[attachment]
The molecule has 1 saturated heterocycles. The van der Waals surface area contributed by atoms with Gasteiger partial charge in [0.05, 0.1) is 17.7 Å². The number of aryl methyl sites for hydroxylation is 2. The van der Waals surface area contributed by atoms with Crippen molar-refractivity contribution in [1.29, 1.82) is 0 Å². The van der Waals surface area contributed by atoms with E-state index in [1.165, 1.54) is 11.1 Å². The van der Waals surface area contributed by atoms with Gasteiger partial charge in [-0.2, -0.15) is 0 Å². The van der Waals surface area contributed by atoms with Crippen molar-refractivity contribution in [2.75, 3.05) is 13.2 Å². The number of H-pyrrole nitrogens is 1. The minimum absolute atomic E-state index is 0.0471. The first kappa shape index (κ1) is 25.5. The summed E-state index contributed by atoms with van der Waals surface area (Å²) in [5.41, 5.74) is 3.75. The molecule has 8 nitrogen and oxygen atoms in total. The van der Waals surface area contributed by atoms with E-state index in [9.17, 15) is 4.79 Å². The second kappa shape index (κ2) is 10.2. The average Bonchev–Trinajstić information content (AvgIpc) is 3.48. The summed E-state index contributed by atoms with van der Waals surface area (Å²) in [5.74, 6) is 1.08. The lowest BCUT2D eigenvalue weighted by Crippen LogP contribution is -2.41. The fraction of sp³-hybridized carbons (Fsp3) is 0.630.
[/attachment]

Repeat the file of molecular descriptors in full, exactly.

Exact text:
The molecule has 1 saturated heterocycles. The van der Waals surface area contributed by atoms with Gasteiger partial charge in [0.05, 0.1) is 17.7 Å². The number of aryl methyl sites for hydroxylation is 2. The van der Waals surface area contributed by atoms with Crippen molar-refractivity contribution in [1.29, 1.82) is 0 Å². The van der Waals surface area contributed by atoms with E-state index in [1.165, 1.54) is 11.1 Å². The van der Waals surface area contributed by atoms with Gasteiger partial charge in [-0.2, -0.15) is 0 Å². The van der Waals surface area contributed by atoms with Crippen molar-refractivity contribution in [2.75, 3.05) is 13.2 Å². The number of H-pyrrole nitrogens is 1. The minimum absolute atomic E-state index is 0.0471. The first kappa shape index (κ1) is 25.5. The summed E-state index contributed by atoms with van der Waals surface area (Å²) in [5.41, 5.74) is 3.75. The molecule has 8 nitrogen and oxygen atoms in total. The van der Waals surface area contributed by atoms with E-state index in [9.17, 15) is 4.79 Å². The second kappa shape index (κ2) is 10.2. The average Bonchev–Trinajstić information content (AvgIpc) is 3.48. The summed E-state index contributed by atoms with van der Waals surface area (Å²) in [5.74, 6) is 1.08. The lowest BCUT2D eigenvalue weighted by Crippen LogP contribution is -2.41. The fraction of sp³-hybridized carbons (Fsp3) is 0.630.